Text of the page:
In psychology circles, there are seven to eight basic emotional states depending on the source: joy, sadness, trust, disgust, fear, anger, surprise, and anticipation.
In retail, the emotional states combine to create categories that retailers can respond to.
Here I will attempt to construct broad categories of emotional needs states (not emotions, but the needs driving the emotional response) and more importantly, define the priority challenge a retailer must solve to fulfil each need.
There are many emotions wrapped into the category of urgency depending on relative presence of immediacy and importance of the need.
Ranging from fear at the emergency and critical end of the spectrum (eg. medical and health products), through to annoyance for inconvenient but necessary requirements (eg. food), to determination for required but non-threatening (eg. gifting).
In all cases the consumer wants the need fulfilled quickly and simply. The priority retail response must be convenience.
Convenience is primarily defined by time and place – often referred to as location – or putting it another way, proximity to my daily life.
The location near my home, work, or transit route are crucially relevant. Other key considerations and retail drivers are access, navigation, and transaction efficiency to make the journey as easy as possible.
For those of us on a shoestring, budget is the significant driving force.
In day to day family life, managing a budget and finding the lowest price for life’s necessities will drive planning and research behaviours before and during the retail visit. Retailers who provide budgeting and planning tools such as recipes under $10, as well as discount alerts, whether digital or instore, will win this customer.
If the consumer is at the extreme end of low budget, say in crisis mode, low price becomes secondary to the emotional needs that must be managed. Someone in survival mode is possibly panicked, and therefore, empathetic and clearly reasoned service provision is a must. Categories could include crisis lines for finance and utilities.
While information provision is important for many categories, it is usually a secondary need in retail settings, however, there are some situations in which consumers are driven by a primary need for information.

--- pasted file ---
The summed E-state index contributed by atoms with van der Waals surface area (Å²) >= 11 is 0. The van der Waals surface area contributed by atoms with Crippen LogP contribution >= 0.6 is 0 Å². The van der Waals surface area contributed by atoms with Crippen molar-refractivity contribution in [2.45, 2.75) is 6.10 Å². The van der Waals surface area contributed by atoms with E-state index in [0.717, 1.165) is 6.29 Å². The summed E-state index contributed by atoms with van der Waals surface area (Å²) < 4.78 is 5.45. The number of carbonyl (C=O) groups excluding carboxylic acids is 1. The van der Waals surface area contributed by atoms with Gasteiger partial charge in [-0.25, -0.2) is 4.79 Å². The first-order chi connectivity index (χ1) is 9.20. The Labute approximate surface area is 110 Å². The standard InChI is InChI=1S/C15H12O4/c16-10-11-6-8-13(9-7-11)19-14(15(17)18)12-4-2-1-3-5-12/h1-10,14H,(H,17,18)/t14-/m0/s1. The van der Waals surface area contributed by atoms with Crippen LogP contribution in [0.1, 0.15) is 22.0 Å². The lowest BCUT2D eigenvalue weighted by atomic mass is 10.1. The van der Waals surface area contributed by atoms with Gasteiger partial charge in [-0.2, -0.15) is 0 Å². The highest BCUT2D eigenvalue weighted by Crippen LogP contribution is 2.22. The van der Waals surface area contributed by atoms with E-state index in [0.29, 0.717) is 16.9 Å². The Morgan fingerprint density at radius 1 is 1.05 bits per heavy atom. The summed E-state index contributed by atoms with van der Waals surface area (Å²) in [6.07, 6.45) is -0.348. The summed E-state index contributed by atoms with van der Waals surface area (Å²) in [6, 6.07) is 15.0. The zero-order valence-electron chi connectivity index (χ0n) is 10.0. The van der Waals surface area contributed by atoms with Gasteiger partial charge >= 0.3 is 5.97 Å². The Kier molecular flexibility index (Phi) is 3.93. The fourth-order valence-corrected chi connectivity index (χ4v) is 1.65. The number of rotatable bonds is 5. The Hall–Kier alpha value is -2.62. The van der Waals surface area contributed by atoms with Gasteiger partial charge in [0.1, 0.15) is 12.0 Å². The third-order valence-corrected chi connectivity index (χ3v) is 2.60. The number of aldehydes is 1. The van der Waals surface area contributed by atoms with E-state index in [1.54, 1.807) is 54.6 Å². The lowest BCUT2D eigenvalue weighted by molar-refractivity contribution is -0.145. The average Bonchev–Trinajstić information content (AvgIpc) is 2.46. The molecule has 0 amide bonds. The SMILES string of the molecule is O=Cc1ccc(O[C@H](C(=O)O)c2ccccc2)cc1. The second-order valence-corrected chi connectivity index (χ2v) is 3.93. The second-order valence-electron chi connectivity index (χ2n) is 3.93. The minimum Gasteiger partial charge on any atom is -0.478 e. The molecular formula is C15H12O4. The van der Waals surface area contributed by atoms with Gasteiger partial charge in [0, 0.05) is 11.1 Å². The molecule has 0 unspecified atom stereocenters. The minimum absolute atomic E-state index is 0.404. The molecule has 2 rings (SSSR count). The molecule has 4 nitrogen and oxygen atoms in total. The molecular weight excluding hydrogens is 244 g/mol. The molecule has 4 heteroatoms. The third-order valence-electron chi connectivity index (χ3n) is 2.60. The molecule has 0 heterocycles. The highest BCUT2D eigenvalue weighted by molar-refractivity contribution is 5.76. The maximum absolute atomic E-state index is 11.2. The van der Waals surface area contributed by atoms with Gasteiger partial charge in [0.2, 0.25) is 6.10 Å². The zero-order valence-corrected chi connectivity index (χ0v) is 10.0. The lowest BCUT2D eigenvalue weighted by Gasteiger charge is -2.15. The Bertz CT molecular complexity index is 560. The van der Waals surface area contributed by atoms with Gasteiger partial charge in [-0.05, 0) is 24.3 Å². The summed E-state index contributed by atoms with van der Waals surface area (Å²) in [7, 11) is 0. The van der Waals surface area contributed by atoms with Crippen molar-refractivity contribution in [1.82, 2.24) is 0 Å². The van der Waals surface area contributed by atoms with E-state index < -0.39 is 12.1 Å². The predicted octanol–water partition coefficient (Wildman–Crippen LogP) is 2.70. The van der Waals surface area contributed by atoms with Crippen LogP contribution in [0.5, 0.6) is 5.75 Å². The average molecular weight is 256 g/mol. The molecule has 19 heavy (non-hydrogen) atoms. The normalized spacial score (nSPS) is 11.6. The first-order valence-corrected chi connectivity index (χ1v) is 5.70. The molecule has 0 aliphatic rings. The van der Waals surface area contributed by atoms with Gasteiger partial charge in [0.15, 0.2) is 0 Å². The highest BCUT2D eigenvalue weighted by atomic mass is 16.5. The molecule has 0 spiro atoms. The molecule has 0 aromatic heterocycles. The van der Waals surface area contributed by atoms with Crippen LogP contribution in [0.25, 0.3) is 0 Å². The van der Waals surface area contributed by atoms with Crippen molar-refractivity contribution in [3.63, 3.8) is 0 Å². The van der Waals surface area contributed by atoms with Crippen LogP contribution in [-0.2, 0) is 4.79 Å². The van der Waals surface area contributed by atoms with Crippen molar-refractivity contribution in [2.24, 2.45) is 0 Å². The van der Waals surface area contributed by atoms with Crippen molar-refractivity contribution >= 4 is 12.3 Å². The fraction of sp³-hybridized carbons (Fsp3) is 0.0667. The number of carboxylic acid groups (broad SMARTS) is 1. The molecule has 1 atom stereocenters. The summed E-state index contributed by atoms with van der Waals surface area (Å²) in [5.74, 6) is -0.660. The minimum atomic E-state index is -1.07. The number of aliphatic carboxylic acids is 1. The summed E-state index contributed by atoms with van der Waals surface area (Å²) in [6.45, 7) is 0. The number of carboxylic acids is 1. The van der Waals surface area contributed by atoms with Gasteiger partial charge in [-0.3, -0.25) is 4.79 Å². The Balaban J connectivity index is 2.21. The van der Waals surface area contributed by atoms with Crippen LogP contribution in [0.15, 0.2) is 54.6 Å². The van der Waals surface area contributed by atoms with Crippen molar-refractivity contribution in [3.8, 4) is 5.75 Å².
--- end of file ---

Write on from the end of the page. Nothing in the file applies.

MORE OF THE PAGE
There are two types of information needs – understand complexity or fulfil special needs.
In complex categories such as financial services, the need to understand the product or service is paramount to making a purchase decision. If I don’t understand it, I won’t buy it – or if I do buy, I make very poorly informed decisions.
Wealth management is a typical example where vast proportions of the population feel overwhelmed and ignore the category, or outsource the problem to an intermediary.
The other kind of information need is if I have special needs, such as catering to allergies or technology compatibility constraints.
In both cases, information design is critical, and potentially a key driver of the store experience. This means simplicity of message, visual tools, and getting as specific as possible regarding the information hierarchy or categories.
Finally, shopping would not be a sport if it weren’t for desire. Desire comes in many shapes and sizes and plays a critical role in differentiating retailers in commoditised categories and when the price premium requires added value.
For a product or service to elicit desire in new customers, it must inspire attraction and then inspire purchase. Food must inspire my mouth to water, fashion the aspiration for my self image, and homewares the pride of what I deem comforting or the perfect stage for entertainment.
Retailers in this category have a great challenge, because the need is not black and white. It comes down to nuances of consumer communication, taste ,and style – all of which are moving targets and totally subjective.
These categories simply provide a starting point for helping retail brands approach challenges with empathy for the consumer. The next step is to dive deeper into research to ensure the personae are as insightful as possible about the relevant needs states.
Clair van Veen is GM and strategist at Designworks.